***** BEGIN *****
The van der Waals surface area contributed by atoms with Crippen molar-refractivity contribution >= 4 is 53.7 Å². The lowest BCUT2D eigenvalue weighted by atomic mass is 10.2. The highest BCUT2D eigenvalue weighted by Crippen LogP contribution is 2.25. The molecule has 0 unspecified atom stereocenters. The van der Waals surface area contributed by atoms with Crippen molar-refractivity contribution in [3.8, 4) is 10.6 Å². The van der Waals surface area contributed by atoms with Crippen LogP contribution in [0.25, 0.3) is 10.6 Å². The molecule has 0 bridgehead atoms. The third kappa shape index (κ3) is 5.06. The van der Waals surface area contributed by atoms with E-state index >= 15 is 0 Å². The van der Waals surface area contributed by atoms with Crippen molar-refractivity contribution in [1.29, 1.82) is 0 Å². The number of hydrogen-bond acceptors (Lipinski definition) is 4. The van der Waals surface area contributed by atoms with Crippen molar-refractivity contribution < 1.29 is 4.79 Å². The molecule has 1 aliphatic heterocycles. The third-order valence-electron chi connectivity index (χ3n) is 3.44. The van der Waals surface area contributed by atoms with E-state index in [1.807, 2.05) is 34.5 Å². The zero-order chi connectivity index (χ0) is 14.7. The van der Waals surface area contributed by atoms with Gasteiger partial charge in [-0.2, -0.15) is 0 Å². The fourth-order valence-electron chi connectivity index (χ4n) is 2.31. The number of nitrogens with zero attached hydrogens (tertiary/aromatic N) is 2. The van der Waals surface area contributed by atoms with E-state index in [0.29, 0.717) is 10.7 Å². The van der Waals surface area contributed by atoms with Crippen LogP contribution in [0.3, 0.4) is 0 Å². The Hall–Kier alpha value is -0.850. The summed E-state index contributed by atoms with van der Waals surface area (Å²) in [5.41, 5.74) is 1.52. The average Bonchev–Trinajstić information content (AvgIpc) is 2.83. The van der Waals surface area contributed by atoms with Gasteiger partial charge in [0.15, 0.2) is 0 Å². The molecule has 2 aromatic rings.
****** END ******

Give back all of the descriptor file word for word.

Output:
The van der Waals surface area contributed by atoms with Crippen molar-refractivity contribution >= 4 is 53.7 Å². The lowest BCUT2D eigenvalue weighted by atomic mass is 10.2. The highest BCUT2D eigenvalue weighted by Crippen LogP contribution is 2.25. The molecule has 0 unspecified atom stereocenters. The van der Waals surface area contributed by atoms with Crippen molar-refractivity contribution in [3.8, 4) is 10.6 Å². The van der Waals surface area contributed by atoms with Crippen LogP contribution in [0.25, 0.3) is 10.6 Å². The molecule has 0 bridgehead atoms. The third kappa shape index (κ3) is 5.06. The van der Waals surface area contributed by atoms with E-state index >= 15 is 0 Å². The van der Waals surface area contributed by atoms with Crippen molar-refractivity contribution in [1.29, 1.82) is 0 Å². The number of hydrogen-bond acceptors (Lipinski definition) is 4. The van der Waals surface area contributed by atoms with Crippen molar-refractivity contribution < 1.29 is 4.79 Å². The molecule has 1 aliphatic heterocycles. The third-order valence-electron chi connectivity index (χ3n) is 3.44. The van der Waals surface area contributed by atoms with E-state index in [1.807, 2.05) is 34.5 Å². The zero-order chi connectivity index (χ0) is 14.7. The van der Waals surface area contributed by atoms with Gasteiger partial charge in [-0.2, -0.15) is 0 Å². The fourth-order valence-electron chi connectivity index (χ4n) is 2.31. The number of nitrogens with zero attached hydrogens (tertiary/aromatic N) is 2. The van der Waals surface area contributed by atoms with E-state index in [0.29, 0.717) is 10.7 Å². The van der Waals surface area contributed by atoms with Crippen LogP contribution in [0.3, 0.4) is 0 Å². The Hall–Kier alpha value is -0.850. The summed E-state index contributed by atoms with van der Waals surface area (Å²) in [5.41, 5.74) is 1.52. The average Bonchev–Trinajstić information content (AvgIpc) is 2.83. The van der Waals surface area contributed by atoms with Gasteiger partial charge in [0.15, 0.2) is 0 Å². The molecule has 2 aromatic rings.